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The Sanskrit Classics

Self publishing founded in 1984

by Swami Satyeswarananda Giri

The Kriya Science

Kriya Yoga Bijnan

All people have some indirect knowledge of the Self, or Truth, either from the scriptures, from the Masters or Saints, or from their own inner Being.

The serious seekers of Truth are not satisfied for long by this indirect knowledge.  They start searching for direct Knowledge of Truth.  Sooner or later, they come to the conclusion that they must find the Path first, in order to realize the Truth.

To discover the Path, or the discipline, they usually come to a Yogi, Swami, Saint, or Sage who is already on the Path and who can chart the way. 

Sincere seekers of Truth first want to be with a Swami or a Yogi so that they can learn the Path and how to proceed on it in order to experience the direct Knowledge of Truth.

Kriya Yoga is a positive, scientific path for realizing Truth, free from the burden of philosophizing, ratiocination, fanaticism or sectarian ceremony.  It is an eternal, direct method of communing with the inner Lord, or infinite Self.

All persons, regardless of their belief system, can enrich themselves by realizing the Truth.

Kriya Yoga is by no means an exclusive path for Hindus; rather, it is a scientific path intended for all people that is based on a universal activity, namely, “Breath.”

Breath is the single unifying bond that ties all of humanity together.  All share its instrumentality for sustaining life.

Only Breath, being Universal, can lead to the Realization of Truth, that is, One Pure Consciousness of the ultimate Self. 

Kriya Yoga Bijnan consists of three words; each word demands clear definition in the spiritual context.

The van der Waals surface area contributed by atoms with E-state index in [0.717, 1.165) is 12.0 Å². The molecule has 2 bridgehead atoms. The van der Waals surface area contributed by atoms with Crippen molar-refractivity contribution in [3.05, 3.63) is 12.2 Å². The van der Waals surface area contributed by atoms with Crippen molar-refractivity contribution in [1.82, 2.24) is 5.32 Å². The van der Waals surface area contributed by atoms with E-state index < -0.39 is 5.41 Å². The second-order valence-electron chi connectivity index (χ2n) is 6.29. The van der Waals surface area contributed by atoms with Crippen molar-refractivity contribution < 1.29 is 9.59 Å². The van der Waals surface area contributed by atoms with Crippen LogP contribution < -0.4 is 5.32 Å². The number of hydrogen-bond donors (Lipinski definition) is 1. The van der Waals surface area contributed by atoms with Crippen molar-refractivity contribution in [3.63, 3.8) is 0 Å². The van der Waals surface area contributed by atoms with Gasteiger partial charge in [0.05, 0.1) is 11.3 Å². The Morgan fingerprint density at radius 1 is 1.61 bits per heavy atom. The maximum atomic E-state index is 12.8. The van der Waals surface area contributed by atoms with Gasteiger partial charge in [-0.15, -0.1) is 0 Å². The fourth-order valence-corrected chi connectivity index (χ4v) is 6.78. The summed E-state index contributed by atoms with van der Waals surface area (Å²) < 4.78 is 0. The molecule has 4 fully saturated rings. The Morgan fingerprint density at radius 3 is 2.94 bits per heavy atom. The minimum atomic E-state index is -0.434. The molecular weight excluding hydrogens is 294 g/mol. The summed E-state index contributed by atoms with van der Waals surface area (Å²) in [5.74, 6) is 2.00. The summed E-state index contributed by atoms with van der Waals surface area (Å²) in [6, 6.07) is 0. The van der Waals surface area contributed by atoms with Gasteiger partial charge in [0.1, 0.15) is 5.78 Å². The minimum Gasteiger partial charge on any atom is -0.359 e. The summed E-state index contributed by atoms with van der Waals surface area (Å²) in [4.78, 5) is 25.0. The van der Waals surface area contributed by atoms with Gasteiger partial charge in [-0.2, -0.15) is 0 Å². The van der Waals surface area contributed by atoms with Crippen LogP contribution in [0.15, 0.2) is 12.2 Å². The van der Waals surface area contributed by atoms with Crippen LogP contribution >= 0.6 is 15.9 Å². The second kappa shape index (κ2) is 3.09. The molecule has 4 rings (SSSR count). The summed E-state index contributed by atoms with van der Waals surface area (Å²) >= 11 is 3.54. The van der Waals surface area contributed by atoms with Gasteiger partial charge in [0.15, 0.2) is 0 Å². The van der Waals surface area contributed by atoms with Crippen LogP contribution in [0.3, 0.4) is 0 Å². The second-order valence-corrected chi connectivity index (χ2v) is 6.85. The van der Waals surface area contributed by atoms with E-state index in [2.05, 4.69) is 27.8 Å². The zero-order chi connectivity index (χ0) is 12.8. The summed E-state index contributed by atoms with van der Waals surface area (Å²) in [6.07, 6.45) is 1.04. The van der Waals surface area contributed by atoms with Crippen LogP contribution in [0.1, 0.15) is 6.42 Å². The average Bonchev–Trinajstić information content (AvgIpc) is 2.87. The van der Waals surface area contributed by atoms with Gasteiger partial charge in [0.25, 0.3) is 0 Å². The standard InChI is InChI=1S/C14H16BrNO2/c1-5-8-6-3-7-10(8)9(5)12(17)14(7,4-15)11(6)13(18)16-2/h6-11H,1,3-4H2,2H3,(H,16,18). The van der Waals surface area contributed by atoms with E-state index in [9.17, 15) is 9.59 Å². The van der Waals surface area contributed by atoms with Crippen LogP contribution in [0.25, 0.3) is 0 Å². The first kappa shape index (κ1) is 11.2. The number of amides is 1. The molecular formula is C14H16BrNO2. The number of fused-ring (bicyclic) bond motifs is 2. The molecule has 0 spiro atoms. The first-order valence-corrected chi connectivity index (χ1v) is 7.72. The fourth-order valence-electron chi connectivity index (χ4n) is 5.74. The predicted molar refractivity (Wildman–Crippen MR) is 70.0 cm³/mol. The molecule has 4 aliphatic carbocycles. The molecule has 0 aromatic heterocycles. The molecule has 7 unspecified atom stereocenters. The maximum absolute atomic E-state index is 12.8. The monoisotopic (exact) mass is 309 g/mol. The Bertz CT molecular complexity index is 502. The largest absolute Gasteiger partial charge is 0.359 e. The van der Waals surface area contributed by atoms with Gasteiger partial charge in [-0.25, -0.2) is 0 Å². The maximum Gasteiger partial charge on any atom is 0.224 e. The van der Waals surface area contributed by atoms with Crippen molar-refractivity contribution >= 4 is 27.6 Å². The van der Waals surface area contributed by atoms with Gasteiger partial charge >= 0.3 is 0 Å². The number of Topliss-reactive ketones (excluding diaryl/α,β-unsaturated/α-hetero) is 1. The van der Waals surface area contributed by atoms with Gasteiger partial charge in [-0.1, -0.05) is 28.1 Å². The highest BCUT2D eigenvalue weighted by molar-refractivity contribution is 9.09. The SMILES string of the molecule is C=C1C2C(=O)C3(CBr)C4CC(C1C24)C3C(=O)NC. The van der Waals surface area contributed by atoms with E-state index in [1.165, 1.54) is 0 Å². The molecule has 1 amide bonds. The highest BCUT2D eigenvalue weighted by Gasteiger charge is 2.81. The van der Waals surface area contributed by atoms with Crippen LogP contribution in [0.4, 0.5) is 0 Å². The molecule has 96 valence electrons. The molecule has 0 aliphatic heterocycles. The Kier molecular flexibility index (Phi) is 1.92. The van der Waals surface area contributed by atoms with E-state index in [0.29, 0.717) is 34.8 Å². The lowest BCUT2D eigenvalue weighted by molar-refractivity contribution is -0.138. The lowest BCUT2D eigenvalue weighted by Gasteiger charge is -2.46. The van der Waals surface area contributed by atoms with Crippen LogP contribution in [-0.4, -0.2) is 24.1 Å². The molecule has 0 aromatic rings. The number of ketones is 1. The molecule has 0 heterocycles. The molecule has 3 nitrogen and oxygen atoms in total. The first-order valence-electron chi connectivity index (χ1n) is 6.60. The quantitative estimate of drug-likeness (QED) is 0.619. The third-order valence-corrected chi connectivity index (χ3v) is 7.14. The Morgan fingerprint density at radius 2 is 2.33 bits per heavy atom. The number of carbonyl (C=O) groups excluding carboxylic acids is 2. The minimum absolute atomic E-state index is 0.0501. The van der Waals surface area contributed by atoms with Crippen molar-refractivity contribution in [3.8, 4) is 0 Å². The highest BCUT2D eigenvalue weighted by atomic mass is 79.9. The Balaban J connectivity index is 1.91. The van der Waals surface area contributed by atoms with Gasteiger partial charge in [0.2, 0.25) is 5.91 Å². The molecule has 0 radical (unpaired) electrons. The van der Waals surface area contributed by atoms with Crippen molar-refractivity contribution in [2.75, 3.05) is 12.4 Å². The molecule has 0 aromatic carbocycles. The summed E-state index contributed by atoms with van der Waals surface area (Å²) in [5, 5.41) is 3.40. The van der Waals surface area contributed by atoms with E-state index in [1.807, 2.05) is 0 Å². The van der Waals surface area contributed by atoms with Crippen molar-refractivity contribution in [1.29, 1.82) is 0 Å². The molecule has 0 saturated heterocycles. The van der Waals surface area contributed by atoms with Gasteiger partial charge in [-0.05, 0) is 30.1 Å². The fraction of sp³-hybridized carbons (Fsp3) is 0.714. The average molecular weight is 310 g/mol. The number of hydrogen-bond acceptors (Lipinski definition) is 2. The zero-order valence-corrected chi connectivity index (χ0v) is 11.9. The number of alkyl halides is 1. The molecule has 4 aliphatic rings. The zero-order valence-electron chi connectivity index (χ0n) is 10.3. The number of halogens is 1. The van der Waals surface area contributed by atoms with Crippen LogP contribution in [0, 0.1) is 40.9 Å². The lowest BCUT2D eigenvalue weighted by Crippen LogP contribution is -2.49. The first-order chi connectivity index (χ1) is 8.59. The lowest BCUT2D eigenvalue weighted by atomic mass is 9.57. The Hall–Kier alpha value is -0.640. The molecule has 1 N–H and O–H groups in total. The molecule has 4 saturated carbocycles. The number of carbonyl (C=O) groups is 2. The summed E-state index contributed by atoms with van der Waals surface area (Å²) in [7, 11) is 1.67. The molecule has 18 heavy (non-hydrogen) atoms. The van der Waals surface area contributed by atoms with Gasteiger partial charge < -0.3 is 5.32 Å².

Origin of the Word Kriya

Let us take first the word “Kriya.”

The Sanskrit root verb Kri means “to do,” that is, “action.”  The word Kriya is derived from the root verb Kri.  Hence Kriya literally means “action.”

Again, the Sanskrit word Karma also is derived from the same root, Kri, as the word Kriya.  That is why the word Karma also literally means action.  But all actions are not called Kriya in the spiritual sense.

When one tries to turn oneself inward and dissolve the mind, intellect and ego, following the “Breath”, it is called Kriya.

Manasa, “the mind,” Buddhi, “the intellect,” Chittva, ”the heart,” and Ahangkara, “the ego” stand for one inner sense, their common ground, or Source, called Antakarana

The functions of mind are sankalpa and bikalpa, respectively, planning and rejection; the intellect determines, the heart feels, while ego adheres to individuality.

(In the human body, a divine computer works in its way.  To understand its design, how it works, and to be able to open the file, and to work, naturally, one needs to know the right Codes and the right Keys.

(In fact, the Kriyas are the right Keys to realize the Truth, the ultimate Self.)

All actions are Karmas but all Karmas are not Kriya

There are 108 different steps of Kriya which involve special procedures and techniques, allowing the Breath to be Tranquil, or stilled, and thereby dissolving the mind (restless breath), intellect, and ego in order to achieve the egoless state of pure Consciousness. 

In this regard, Kriya Yoga Bijnan (Science) is a more highly developed form of Raja Yoga and Karma Yoga.

“Now, we turn to instructions of how to practice Yoga, but it is to be practiced under the direct guidance of the Guru.

“ ‘Tapa Swadhyaya Iswarpranidhan’ is Kriya Yoga.  2:1 Yoga Sutras

Pranab: OM: what is spontaneously heard, its chanting [Tapa], holding onto the Self [Swadhyaya] and surrendering all actions to the Self [Iswarapanidhan], that is, perfect Realization that all is being done by Him, is Kriya Yoga.” 2:1 Yoga Sutras of Patanjali, Commentaries by Lahiri Mahasay.

The Meaning of the Word Yoga

The second word Yoga has at least five meanings as follows: 

  1. Addition,
  2. Union or integration,
  3. Eternity (with reference to time),
  4. Action, or Kriya, and
  5. The state of Oneness between the seeking self and the ultimate Self.

For example, in mathematics, what we call “plus,” or addition, means Yoga.  Again, when two or more people meet or unite for any reason, it is Yoga.

At what time or under which circumstances or state the inner Revelations are revealed, is called Yoga or Yuga (Yuga means two).  For example, in the  light  of  Kriya, the Yugas mean the following:

Satyayuga means when the seeking self is in Oneness with the ultimate Self in between the eyebrows.

Tretayuga means when the seeker’s breath is in between the eyebrows and the throat inside the Spinal Cord.

Dwaparayuga means when the seeker’s breath is in between the navel and the throat inside the Spinal Cord.